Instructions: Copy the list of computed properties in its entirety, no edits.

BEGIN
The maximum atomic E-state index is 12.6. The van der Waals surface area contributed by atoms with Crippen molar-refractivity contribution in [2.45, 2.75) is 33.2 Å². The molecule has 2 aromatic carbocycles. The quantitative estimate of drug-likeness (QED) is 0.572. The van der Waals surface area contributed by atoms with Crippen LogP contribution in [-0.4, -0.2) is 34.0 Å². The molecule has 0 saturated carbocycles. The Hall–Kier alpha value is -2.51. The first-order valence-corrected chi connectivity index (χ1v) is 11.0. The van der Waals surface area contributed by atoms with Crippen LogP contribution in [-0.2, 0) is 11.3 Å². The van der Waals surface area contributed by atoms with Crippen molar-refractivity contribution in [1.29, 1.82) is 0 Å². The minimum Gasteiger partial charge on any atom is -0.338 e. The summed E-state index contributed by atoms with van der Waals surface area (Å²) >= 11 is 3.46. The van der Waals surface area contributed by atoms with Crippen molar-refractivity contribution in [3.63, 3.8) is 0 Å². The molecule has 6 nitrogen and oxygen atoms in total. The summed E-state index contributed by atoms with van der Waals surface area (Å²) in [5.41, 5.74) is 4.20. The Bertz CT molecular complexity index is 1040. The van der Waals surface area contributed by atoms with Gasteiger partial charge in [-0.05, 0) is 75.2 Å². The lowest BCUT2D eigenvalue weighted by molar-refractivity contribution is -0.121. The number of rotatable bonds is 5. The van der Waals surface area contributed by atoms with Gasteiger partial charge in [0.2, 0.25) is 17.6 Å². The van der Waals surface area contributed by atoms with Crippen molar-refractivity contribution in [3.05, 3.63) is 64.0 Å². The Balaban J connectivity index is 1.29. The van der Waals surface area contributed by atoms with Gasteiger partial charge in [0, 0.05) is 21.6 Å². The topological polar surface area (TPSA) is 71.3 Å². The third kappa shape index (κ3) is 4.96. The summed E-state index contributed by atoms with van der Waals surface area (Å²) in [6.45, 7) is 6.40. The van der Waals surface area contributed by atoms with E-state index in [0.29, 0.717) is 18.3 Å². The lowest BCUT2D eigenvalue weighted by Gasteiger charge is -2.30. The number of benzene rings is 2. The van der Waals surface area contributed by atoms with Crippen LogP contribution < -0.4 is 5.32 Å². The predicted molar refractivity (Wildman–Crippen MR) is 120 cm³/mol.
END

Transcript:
The maximum atomic E-state index is 12.6. The van der Waals surface area contributed by atoms with Crippen molar-refractivity contribution in [2.45, 2.75) is 33.2 Å². The molecule has 2 aromatic carbocycles. The quantitative estimate of drug-likeness (QED) is 0.572. The van der Waals surface area contributed by atoms with Crippen LogP contribution in [-0.4, -0.2) is 34.0 Å². The molecule has 0 saturated carbocycles. The Hall–Kier alpha value is -2.51. The first-order valence-corrected chi connectivity index (χ1v) is 11.0. The van der Waals surface area contributed by atoms with Crippen LogP contribution in [-0.2, 0) is 11.3 Å². The van der Waals surface area contributed by atoms with Crippen molar-refractivity contribution in [1.29, 1.82) is 0 Å². The minimum Gasteiger partial charge on any atom is -0.338 e. The summed E-state index contributed by atoms with van der Waals surface area (Å²) >= 11 is 3.46. The van der Waals surface area contributed by atoms with Crippen molar-refractivity contribution in [3.63, 3.8) is 0 Å². The molecule has 6 nitrogen and oxygen atoms in total. The summed E-state index contributed by atoms with van der Waals surface area (Å²) in [5.41, 5.74) is 4.20. The Bertz CT molecular complexity index is 1040. The van der Waals surface area contributed by atoms with Gasteiger partial charge in [-0.05, 0) is 75.2 Å². The lowest BCUT2D eigenvalue weighted by molar-refractivity contribution is -0.121. The number of rotatable bonds is 5. The van der Waals surface area contributed by atoms with Gasteiger partial charge in [0.2, 0.25) is 17.6 Å². The van der Waals surface area contributed by atoms with Crippen molar-refractivity contribution in [3.05, 3.63) is 64.0 Å². The Balaban J connectivity index is 1.29. The van der Waals surface area contributed by atoms with Gasteiger partial charge in [0, 0.05) is 21.6 Å². The topological polar surface area (TPSA) is 71.3 Å². The third kappa shape index (κ3) is 4.96. The summed E-state index contributed by atoms with van der Waals surface area (Å²) in [6.45, 7) is 6.40. The van der Waals surface area contributed by atoms with E-state index in [0.29, 0.717) is 18.3 Å². The lowest BCUT2D eigenvalue weighted by Gasteiger charge is -2.30. The number of benzene rings is 2. The van der Waals surface area contributed by atoms with Crippen LogP contribution < -0.4 is 5.32 Å². The predicted molar refractivity (Wildman–Crippen MR) is 120 cm³/mol.